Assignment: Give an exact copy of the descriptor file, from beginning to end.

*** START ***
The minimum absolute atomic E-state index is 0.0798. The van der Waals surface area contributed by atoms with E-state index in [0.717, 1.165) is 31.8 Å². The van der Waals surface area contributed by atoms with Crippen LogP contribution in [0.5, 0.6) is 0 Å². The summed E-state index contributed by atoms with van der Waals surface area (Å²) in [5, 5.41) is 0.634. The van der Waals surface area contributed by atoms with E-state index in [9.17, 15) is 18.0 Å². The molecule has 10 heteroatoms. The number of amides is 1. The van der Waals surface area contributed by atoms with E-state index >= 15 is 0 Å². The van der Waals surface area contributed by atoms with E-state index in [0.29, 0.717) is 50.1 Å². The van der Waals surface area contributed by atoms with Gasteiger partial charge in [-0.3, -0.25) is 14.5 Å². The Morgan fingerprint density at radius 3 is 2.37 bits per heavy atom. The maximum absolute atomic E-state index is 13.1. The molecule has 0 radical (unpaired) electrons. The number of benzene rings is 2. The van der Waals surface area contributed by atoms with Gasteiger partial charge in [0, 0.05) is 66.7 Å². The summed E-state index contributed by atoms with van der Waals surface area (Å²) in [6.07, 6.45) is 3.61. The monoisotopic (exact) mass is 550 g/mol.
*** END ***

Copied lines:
The minimum absolute atomic E-state index is 0.0798. The van der Waals surface area contributed by atoms with E-state index in [0.717, 1.165) is 31.8 Å². The van der Waals surface area contributed by atoms with Crippen LogP contribution in [0.5, 0.6) is 0 Å². The summed E-state index contributed by atoms with van der Waals surface area (Å²) in [5, 5.41) is 0.634. The van der Waals surface area contributed by atoms with E-state index in [9.17, 15) is 18.0 Å². The molecule has 10 heteroatoms. The number of amides is 1. The van der Waals surface area contributed by atoms with E-state index >= 15 is 0 Å². The van der Waals surface area contributed by atoms with E-state index in [0.29, 0.717) is 50.1 Å². The van der Waals surface area contributed by atoms with Gasteiger partial charge in [-0.3, -0.25) is 14.5 Å². The Morgan fingerprint density at radius 3 is 2.37 bits per heavy atom. The maximum absolute atomic E-state index is 13.1. The molecule has 0 radical (unpaired) electrons. The number of benzene rings is 2. The van der Waals surface area contributed by atoms with Gasteiger partial charge in [0, 0.05) is 66.7 Å². The summed E-state index contributed by atoms with van der Waals surface area (Å²) in [6.07, 6.45) is 3.61. The monoisotopic (exact) mass is 550 g/mol.